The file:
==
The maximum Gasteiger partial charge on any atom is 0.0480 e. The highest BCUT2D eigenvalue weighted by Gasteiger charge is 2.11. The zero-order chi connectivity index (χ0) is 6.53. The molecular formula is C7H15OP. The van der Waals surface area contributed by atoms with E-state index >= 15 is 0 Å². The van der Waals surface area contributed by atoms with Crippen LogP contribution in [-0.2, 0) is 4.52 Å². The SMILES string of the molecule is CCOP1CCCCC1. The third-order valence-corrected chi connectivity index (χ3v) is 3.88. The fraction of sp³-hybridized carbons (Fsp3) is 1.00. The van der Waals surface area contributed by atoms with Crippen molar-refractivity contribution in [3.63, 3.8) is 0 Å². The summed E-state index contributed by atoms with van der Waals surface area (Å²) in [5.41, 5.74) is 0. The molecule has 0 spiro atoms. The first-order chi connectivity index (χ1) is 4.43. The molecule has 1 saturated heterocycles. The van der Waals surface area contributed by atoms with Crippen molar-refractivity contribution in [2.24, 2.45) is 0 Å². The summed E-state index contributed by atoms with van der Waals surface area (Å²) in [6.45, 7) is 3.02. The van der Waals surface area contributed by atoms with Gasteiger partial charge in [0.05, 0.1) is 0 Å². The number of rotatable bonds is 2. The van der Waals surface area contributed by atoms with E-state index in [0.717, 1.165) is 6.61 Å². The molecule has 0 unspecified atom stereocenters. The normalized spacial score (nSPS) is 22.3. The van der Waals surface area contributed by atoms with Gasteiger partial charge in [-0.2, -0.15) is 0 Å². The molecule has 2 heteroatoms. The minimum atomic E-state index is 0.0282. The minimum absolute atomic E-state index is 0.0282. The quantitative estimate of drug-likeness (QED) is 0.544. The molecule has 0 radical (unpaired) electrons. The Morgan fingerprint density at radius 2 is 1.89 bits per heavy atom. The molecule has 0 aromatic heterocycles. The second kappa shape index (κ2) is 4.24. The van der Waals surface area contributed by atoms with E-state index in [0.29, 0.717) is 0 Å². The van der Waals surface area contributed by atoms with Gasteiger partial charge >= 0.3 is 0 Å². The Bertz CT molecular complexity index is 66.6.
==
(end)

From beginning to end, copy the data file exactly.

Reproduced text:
The maximum Gasteiger partial charge on any atom is 0.0480 e. The highest BCUT2D eigenvalue weighted by Gasteiger charge is 2.11. The zero-order chi connectivity index (χ0) is 6.53. The molecular formula is C7H15OP. The van der Waals surface area contributed by atoms with E-state index >= 15 is 0 Å². The van der Waals surface area contributed by atoms with Crippen LogP contribution in [-0.2, 0) is 4.52 Å². The SMILES string of the molecule is CCOP1CCCCC1. The third-order valence-corrected chi connectivity index (χ3v) is 3.88. The fraction of sp³-hybridized carbons (Fsp3) is 1.00. The van der Waals surface area contributed by atoms with Crippen molar-refractivity contribution in [3.63, 3.8) is 0 Å². The summed E-state index contributed by atoms with van der Waals surface area (Å²) in [5.41, 5.74) is 0. The molecule has 0 spiro atoms. The first-order chi connectivity index (χ1) is 4.43. The molecule has 1 saturated heterocycles. The van der Waals surface area contributed by atoms with Crippen molar-refractivity contribution in [2.24, 2.45) is 0 Å². The summed E-state index contributed by atoms with van der Waals surface area (Å²) in [6.45, 7) is 3.02. The van der Waals surface area contributed by atoms with Gasteiger partial charge in [0.05, 0.1) is 0 Å². The number of rotatable bonds is 2. The van der Waals surface area contributed by atoms with E-state index in [0.717, 1.165) is 6.61 Å². The molecule has 0 unspecified atom stereocenters. The normalized spacial score (nSPS) is 22.3. The van der Waals surface area contributed by atoms with Gasteiger partial charge in [-0.2, -0.15) is 0 Å². The molecule has 2 heteroatoms. The minimum atomic E-state index is 0.0282. The minimum absolute atomic E-state index is 0.0282. The quantitative estimate of drug-likeness (QED) is 0.544. The molecule has 0 radical (unpaired) electrons. The Morgan fingerprint density at radius 2 is 1.89 bits per heavy atom. The molecule has 0 aromatic heterocycles. The second kappa shape index (κ2) is 4.24. The van der Waals surface area contributed by atoms with E-state index in [0.29, 0.717) is 0 Å². The van der Waals surface area contributed by atoms with Gasteiger partial charge >= 0.3 is 0 Å². The Bertz CT molecular complexity index is 66.6.